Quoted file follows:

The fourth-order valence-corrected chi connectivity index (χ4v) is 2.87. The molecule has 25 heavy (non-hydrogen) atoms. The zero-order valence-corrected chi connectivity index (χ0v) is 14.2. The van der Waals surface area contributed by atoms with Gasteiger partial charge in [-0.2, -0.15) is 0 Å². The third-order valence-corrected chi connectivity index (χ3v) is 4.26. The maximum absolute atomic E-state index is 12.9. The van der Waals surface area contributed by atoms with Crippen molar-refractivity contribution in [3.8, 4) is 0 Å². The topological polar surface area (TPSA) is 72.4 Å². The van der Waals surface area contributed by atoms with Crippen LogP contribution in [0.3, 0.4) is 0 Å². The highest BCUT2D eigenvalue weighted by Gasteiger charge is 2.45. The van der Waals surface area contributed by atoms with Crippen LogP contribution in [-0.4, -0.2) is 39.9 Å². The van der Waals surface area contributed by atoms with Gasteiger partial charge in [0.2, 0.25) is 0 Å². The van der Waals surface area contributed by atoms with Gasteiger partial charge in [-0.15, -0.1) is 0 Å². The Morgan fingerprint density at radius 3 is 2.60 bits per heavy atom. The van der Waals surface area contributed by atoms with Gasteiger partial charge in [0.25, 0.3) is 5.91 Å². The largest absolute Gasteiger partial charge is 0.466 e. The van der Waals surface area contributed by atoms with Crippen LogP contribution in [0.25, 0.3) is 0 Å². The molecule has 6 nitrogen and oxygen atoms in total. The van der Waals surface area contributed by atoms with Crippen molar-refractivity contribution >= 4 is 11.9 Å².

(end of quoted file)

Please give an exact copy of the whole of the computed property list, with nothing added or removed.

The fourth-order valence-corrected chi connectivity index (χ4v) is 2.87. The molecule has 25 heavy (non-hydrogen) atoms. The zero-order valence-corrected chi connectivity index (χ0v) is 14.2. The van der Waals surface area contributed by atoms with Gasteiger partial charge in [-0.2, -0.15) is 0 Å². The third-order valence-corrected chi connectivity index (χ3v) is 4.26. The maximum absolute atomic E-state index is 12.9. The van der Waals surface area contributed by atoms with Crippen molar-refractivity contribution in [3.8, 4) is 0 Å². The topological polar surface area (TPSA) is 72.4 Å². The van der Waals surface area contributed by atoms with Crippen LogP contribution in [0.3, 0.4) is 0 Å². The highest BCUT2D eigenvalue weighted by Gasteiger charge is 2.45. The van der Waals surface area contributed by atoms with Crippen LogP contribution in [-0.4, -0.2) is 39.9 Å². The van der Waals surface area contributed by atoms with Gasteiger partial charge in [0.2, 0.25) is 0 Å². The van der Waals surface area contributed by atoms with Gasteiger partial charge in [-0.15, -0.1) is 0 Å². The Morgan fingerprint density at radius 3 is 2.60 bits per heavy atom. The van der Waals surface area contributed by atoms with Gasteiger partial charge in [0.25, 0.3) is 5.91 Å². The largest absolute Gasteiger partial charge is 0.466 e. The van der Waals surface area contributed by atoms with Crippen LogP contribution in [0.25, 0.3) is 0 Å². The molecule has 6 nitrogen and oxygen atoms in total. The van der Waals surface area contributed by atoms with Crippen molar-refractivity contribution >= 4 is 11.9 Å².